Friday, January 25, 2019

How To Guide: Satellite Based APRS iGate

There is so much amazing activity these days surrounding satellite and software defined radio (SDR), but there are not many clear and current guides for those interested in creating receive only gateways to send satellite born APRS signals over the internet. Let's change that.



APRS & Satellites (and balloons, drones, etc)

Currently there are three active satellite based digipeaters in low earth orbit. The International Space Station (ISS), PCsat NO-44, and SAT NO-84 all operate on 145.825 MHz.

There is also a fourth APRS satellite named FalconSat-3 that was turned over from the United States Air Force in 2017 for amateur radio use, but is operated on 145.840 MHz and requires a little more work to use. There are other amateur digital mode satellites in the planning stages.


othernet amateur radio aprs
Image Courtesy of  http://aprs.org/outnet.html


What is an iGateway?

An iGateway is nothing more than a radio receiver that is connected to the internet. Signals received by the antenna are passed from the radio over the internet.  The iGateway is designed for digital or data signals and not voice however. Websites such as findu.com and aprs.fi are two examples are where the benefit of igateways can be shown and show APRS data.

There is also the Othernet (Formerly known as Outernet) project that sends information from its ground station back up towards different satellites that "datacast" to special receivers such as the Dreamcatcher. Properly addressed APRS messages are in turn broadcast over this separate satellite network. This is not the same as an iGateway, but does add some other unique potential.  For an amateur to route a message with APRS through one of the mentioned satellites earlier, one must use the path of "OUTNET" instead of "ARISS".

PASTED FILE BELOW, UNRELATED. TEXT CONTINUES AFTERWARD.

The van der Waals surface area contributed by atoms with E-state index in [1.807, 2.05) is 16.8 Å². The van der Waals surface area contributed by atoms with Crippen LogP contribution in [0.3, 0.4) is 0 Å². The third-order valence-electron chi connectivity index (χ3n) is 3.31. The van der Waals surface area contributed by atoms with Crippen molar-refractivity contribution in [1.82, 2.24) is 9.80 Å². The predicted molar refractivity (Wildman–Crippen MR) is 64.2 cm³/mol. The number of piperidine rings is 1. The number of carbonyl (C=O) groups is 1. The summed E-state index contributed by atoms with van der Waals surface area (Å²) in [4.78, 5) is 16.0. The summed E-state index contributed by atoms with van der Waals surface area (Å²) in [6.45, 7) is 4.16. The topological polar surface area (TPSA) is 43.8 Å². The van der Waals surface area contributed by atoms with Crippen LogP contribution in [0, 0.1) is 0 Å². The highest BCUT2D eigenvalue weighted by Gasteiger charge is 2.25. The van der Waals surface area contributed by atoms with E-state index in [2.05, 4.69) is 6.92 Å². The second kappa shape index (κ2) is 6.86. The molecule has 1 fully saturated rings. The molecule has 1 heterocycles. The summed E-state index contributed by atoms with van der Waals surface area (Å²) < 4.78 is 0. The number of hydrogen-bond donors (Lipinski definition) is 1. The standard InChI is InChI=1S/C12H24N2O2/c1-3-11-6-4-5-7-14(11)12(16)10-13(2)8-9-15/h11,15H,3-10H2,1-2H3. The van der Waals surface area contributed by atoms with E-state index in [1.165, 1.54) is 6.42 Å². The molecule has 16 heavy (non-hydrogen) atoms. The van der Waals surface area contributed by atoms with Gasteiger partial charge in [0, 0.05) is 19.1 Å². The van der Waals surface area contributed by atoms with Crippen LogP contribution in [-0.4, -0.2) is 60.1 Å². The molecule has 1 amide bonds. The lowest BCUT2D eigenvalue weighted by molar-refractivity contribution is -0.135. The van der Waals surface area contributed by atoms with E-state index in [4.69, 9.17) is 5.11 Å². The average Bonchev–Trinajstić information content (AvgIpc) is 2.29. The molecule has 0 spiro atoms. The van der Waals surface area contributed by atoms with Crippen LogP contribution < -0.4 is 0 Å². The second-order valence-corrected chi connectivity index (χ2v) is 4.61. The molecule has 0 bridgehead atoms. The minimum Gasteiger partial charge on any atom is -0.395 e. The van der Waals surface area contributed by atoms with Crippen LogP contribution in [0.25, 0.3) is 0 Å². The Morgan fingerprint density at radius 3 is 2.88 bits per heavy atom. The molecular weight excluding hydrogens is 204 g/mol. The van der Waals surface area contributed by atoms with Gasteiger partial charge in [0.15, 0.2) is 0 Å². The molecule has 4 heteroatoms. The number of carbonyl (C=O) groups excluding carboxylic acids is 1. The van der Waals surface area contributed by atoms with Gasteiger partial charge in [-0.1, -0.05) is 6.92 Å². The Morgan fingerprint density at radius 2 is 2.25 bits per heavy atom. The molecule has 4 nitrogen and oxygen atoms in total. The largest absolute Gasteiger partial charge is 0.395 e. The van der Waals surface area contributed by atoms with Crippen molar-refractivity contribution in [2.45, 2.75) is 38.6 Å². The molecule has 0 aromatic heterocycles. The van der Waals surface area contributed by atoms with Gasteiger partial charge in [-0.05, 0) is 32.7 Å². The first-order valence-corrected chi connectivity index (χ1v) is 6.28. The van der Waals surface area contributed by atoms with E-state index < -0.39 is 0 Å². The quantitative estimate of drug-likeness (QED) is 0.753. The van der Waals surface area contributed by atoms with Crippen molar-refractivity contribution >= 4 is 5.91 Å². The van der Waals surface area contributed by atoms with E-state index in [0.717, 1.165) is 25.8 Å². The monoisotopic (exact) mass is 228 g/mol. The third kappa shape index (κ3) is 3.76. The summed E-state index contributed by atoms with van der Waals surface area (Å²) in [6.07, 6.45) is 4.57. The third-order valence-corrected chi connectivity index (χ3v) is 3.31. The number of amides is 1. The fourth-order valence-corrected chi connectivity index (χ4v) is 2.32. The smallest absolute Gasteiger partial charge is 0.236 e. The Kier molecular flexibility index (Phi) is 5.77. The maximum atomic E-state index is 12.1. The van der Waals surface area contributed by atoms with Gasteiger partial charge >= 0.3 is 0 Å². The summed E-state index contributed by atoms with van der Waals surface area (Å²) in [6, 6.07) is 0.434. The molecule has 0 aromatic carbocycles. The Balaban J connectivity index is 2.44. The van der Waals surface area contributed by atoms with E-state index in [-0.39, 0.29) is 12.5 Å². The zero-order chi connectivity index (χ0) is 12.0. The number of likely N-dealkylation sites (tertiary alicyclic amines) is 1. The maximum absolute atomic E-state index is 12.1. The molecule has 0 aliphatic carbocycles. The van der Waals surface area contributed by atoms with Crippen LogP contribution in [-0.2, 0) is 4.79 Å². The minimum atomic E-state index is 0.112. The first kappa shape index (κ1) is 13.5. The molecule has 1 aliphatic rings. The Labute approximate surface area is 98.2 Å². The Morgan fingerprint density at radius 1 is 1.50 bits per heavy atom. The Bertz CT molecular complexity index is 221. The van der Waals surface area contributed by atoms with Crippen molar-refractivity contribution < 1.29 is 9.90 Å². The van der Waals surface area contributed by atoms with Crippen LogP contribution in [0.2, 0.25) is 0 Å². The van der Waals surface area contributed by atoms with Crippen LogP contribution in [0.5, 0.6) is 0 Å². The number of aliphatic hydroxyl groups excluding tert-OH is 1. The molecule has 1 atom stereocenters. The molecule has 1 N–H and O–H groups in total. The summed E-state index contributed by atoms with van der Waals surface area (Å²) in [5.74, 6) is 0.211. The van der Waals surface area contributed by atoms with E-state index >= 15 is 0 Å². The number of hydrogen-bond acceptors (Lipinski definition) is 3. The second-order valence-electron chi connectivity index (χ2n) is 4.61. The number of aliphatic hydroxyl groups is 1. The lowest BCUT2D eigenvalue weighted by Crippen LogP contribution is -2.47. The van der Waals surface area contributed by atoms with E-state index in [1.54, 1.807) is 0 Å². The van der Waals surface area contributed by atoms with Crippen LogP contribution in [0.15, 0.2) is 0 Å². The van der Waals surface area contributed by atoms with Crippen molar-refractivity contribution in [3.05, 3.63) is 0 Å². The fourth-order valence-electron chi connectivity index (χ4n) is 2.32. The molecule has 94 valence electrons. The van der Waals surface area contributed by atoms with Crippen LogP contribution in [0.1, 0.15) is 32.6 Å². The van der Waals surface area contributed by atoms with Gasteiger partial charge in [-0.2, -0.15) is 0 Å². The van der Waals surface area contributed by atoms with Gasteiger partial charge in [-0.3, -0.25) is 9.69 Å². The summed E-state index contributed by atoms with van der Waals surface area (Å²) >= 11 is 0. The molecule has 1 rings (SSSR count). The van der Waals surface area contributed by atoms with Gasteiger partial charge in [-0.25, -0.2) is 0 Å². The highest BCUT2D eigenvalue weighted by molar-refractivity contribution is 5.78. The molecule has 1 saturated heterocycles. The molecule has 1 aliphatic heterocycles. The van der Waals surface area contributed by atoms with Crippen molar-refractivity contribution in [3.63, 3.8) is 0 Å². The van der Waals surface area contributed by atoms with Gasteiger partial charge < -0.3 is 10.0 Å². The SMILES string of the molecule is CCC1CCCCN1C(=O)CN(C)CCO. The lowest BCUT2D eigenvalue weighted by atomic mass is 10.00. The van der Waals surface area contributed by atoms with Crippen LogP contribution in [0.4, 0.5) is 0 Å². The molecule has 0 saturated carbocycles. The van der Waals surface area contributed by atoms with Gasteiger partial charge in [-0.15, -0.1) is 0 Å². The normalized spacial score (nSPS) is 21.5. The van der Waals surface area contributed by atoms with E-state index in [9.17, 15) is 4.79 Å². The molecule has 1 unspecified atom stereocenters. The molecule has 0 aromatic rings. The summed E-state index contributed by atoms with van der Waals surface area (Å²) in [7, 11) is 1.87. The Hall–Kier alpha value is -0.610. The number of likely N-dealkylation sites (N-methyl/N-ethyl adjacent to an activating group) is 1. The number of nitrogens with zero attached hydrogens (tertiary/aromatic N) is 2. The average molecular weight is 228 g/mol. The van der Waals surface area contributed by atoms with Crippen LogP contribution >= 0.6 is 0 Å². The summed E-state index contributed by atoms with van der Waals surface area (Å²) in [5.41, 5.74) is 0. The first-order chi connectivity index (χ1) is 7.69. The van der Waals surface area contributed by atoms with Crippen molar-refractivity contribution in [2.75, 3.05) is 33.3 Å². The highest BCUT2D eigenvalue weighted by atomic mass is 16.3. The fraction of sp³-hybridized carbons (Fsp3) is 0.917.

General users of APRS for ground based modes typically leave the path as WIDE1-1 or WIDE2-1, but those interested in satellite communications must use the alternatives listed since a satellite works differently from a propagation perspective to ground based or even low altitude aircraft or balloons.

How To:  SDR & Raspberry Pi iGateway

To create an iGateway you will require:

  • An inexpensive USB SDR
  • Raspberry Pi Computer or other similar device
  • Antenna capable of overhead reception
  • Various cables and stuff for your installation

There are way too many variables on antennas and cabling specific to every installation so we will keep this brief and skip that part. The shortest run of coaxial cable from antenna to radio is needed. The highest and clearest view towards the horizon in as many directions as possible is required for optimal reception when considering setting up a iGateway.

The satellites we will be monitoring pass over most locations about 3-5 times every day for just a few moments, so it's possible a APRS capable satellite will pass over once every 60-90 minutes.

Lets setup the software bits and bobs....

The main goal of this article is to only share the steps for configuring software to get a SDR dongle working with a Raspberry Pi.  These steps can also work for those looking for alternate uses for SDR based hardware such as the now out of date L-band focused Dreamcatcher v 2.03 boards that were replaced with the newer Ku-band Dreamcatcher v3 and likely could be used too.